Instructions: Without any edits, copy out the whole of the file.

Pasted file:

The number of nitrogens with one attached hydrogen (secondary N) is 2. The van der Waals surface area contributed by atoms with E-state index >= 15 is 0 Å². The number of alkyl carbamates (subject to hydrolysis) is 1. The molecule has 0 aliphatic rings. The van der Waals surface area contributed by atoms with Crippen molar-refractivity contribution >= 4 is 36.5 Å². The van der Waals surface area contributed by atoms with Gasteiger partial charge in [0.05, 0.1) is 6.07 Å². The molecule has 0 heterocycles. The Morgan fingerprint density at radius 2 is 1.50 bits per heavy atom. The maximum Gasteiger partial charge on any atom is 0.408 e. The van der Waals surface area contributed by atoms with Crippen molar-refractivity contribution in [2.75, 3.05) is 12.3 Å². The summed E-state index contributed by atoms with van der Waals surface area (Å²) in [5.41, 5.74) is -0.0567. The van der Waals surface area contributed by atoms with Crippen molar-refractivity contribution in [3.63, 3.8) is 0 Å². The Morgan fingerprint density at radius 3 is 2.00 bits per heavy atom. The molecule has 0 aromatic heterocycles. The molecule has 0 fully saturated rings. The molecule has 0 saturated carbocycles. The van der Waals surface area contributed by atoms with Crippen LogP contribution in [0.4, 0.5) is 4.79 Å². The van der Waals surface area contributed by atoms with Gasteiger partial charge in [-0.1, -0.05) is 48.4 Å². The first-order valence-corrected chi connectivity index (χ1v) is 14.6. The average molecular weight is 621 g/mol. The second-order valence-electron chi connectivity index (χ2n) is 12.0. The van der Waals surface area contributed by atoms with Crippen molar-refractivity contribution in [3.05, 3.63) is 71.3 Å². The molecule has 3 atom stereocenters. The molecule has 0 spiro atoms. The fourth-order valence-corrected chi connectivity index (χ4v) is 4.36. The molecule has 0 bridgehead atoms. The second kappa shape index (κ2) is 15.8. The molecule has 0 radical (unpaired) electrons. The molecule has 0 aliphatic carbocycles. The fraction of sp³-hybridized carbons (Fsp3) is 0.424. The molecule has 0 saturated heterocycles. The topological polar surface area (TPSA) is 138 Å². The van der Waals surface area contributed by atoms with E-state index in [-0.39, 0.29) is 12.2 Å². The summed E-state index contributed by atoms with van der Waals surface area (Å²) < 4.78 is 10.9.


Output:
The number of nitrogens with one attached hydrogen (secondary N) is 2. The van der Waals surface area contributed by atoms with E-state index >= 15 is 0 Å². The number of alkyl carbamates (subject to hydrolysis) is 1. The molecule has 0 aliphatic rings. The van der Waals surface area contributed by atoms with Crippen molar-refractivity contribution >= 4 is 36.5 Å². The van der Waals surface area contributed by atoms with Gasteiger partial charge in [0.05, 0.1) is 6.07 Å². The molecule has 0 heterocycles. The Morgan fingerprint density at radius 2 is 1.50 bits per heavy atom. The maximum Gasteiger partial charge on any atom is 0.408 e. The van der Waals surface area contributed by atoms with Crippen molar-refractivity contribution in [2.75, 3.05) is 12.3 Å². The summed E-state index contributed by atoms with van der Waals surface area (Å²) in [5.41, 5.74) is -0.0567. The van der Waals surface area contributed by atoms with Crippen molar-refractivity contribution in [3.63, 3.8) is 0 Å². The Morgan fingerprint density at radius 3 is 2.00 bits per heavy atom. The molecule has 0 aromatic heterocycles. The molecule has 0 fully saturated rings. The molecule has 0 saturated carbocycles. The van der Waals surface area contributed by atoms with Crippen LogP contribution in [0.4, 0.5) is 4.79 Å². The van der Waals surface area contributed by atoms with Gasteiger partial charge in [-0.1, -0.05) is 48.4 Å². The first-order valence-corrected chi connectivity index (χ1v) is 14.6. The average molecular weight is 621 g/mol. The second-order valence-electron chi connectivity index (χ2n) is 12.0. The van der Waals surface area contributed by atoms with Crippen molar-refractivity contribution in [3.05, 3.63) is 71.3 Å². The molecule has 3 atom stereocenters. The molecule has 0 spiro atoms. The fourth-order valence-corrected chi connectivity index (χ4v) is 4.36. The molecule has 0 bridgehead atoms. The second kappa shape index (κ2) is 15.8. The molecule has 0 radical (unpaired) electrons. The molecule has 0 aliphatic carbocycles. The fraction of sp³-hybridized carbons (Fsp3) is 0.424. The molecule has 0 saturated heterocycles. The topological polar surface area (TPSA) is 138 Å². The van der Waals surface area contributed by atoms with E-state index in [-0.39, 0.29) is 12.2 Å². The summed E-state index contributed by atoms with van der Waals surface area (Å²) < 4.78 is 10.9.